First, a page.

As important as the trap is the bait. Pigeons, starlings, sparrows, zebra finches, and mice all make good bait. If trapping Kestrels, grasshoppers can be used, too, although sparrows or Zebra Finches with a Dho-gazza trap work wonderfully. Kestrels also like mice. The most important thing for bait is that it moves around a lot. Because of this most people working use two mice together, or a mouse and a sparrow (or a mouse and a finch) together, or otherwise have active bait. If white mice are the only thing available, some falconers will take a non-toxic safe black or brown magic marker and color up the mouse a more agouti color. Since Zebra Finches tend to sit side by side, creating a perching situation in a trap where there is a perch halfway up the trap, as in a pyramid BC, that will spin and barely fit two birds will keep the finches moving inside the trap.
Bait selection also must be made based on the species intended to be captured. Red Tailed Hawks do well with mice, rats or even birds while Cooper's Hawks will be more likely to be caught when pigeons, sparrows, or starlings are used.
Mice are easily available by trapping any non-native mouse species such as the house mouse., what some people may casually refer to as "field mice" as they are found in homes or barns. Darker mice are far preferred to lighter mice as it more closely looks like the native coat patterns. If you are keeping the mice for several days, they can be kept in a coffee can with holes punched in it, provided with plenty of newspaper and paper towels for nesting in and shredding, and plenty of succulent vegetables to eat so that they are well nourished and hydrated. Some trappers keep the mice as pets and will use them year after year while others release the wild mice or English Sparrows they caught for bait. The point is that these are animals, too, and the intent is to not injure them during the trapping.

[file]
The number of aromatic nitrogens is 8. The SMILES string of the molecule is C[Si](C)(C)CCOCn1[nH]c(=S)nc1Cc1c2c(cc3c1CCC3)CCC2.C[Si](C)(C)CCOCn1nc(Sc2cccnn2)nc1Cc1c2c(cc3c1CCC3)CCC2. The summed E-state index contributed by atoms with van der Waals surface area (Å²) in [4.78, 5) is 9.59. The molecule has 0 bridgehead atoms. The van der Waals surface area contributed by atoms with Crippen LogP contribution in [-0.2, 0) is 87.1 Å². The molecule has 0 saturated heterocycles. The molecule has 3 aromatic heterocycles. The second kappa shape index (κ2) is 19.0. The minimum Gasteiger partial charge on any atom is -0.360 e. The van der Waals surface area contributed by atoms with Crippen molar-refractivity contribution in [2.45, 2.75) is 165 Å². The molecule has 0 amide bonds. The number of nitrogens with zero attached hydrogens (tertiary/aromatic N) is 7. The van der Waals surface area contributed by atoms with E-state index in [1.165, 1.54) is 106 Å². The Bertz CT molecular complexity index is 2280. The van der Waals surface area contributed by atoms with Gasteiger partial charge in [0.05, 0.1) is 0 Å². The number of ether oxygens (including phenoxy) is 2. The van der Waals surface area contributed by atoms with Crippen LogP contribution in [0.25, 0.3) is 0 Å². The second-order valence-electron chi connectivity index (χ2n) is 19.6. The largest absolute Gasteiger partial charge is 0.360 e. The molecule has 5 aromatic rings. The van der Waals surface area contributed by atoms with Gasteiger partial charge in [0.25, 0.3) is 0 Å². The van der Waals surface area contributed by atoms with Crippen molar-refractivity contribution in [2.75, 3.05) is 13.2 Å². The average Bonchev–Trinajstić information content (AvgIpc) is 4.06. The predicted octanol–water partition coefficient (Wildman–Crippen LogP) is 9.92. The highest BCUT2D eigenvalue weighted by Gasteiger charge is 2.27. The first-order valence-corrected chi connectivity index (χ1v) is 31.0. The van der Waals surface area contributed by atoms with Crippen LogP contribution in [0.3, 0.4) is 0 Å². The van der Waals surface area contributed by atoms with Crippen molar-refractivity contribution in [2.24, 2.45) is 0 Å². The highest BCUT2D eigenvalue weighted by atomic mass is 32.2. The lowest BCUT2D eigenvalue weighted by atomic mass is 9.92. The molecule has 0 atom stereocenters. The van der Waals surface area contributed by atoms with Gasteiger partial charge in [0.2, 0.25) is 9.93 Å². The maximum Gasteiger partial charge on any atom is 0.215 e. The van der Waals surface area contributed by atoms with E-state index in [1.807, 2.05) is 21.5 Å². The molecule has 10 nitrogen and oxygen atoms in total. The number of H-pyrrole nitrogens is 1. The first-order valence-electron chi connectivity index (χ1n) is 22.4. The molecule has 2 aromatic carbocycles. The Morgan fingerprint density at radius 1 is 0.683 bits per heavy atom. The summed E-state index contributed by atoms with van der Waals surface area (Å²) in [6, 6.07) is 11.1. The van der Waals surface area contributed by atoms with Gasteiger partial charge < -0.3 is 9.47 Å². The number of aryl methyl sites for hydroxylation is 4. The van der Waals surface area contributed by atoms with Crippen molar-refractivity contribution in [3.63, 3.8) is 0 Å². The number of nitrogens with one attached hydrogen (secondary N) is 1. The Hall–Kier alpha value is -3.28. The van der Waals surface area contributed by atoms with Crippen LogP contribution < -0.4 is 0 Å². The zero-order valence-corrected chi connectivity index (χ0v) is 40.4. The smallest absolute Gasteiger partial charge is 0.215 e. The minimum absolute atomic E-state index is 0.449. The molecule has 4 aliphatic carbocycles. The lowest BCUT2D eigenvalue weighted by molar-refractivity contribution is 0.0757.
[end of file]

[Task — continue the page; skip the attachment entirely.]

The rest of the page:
Starlings can be trapped with a nest box type trap using dog food, bread, hen scratch, or tortilla chips as bait. Often they can be found around a commercial area such as a fast food restaurant, Wal-Mart or Safeway. An elevator trap can also be disguised as a nest box with good success. They can be kept in a cage of 1" x 1" mesh on a high protein diet such as cat kibble and clean, fresh water until they are ready to be used. Beware that they are quite messy. English sparrows can be trapped with a V trap using white bread, chicken scratch, popcorn, or bird seed as bait. They can also be trapped in a 1/4" welded wire cage about 12" x 12" x 24" with a hinged trap door at the top and a funnel opening about 3.5" narrowing down to 2". Many report that leaving a bird in the trap helps attract more birds and that any setup left out as a bird feeder when not being used to trap help acclimates many birds to the setup making them less wary. Many have reported that elevator traps tend to catch too many native sparrows instead of English sparrows whereas the V trap or funnel does not. English sparrows are difficult to keep in a cage. A cage can be made for them out of a small wooden frame with white cotton fabric stretched over it. Estimate one square foot per English sparrow to prevent bickering and stress. English sparrows are very territorial and will be aggressive towards each other. They are best kept in a soft sided cage, such as one with the walls made out of cotton fabric like an old sheet or pillow case, and with sufficient size for the birds.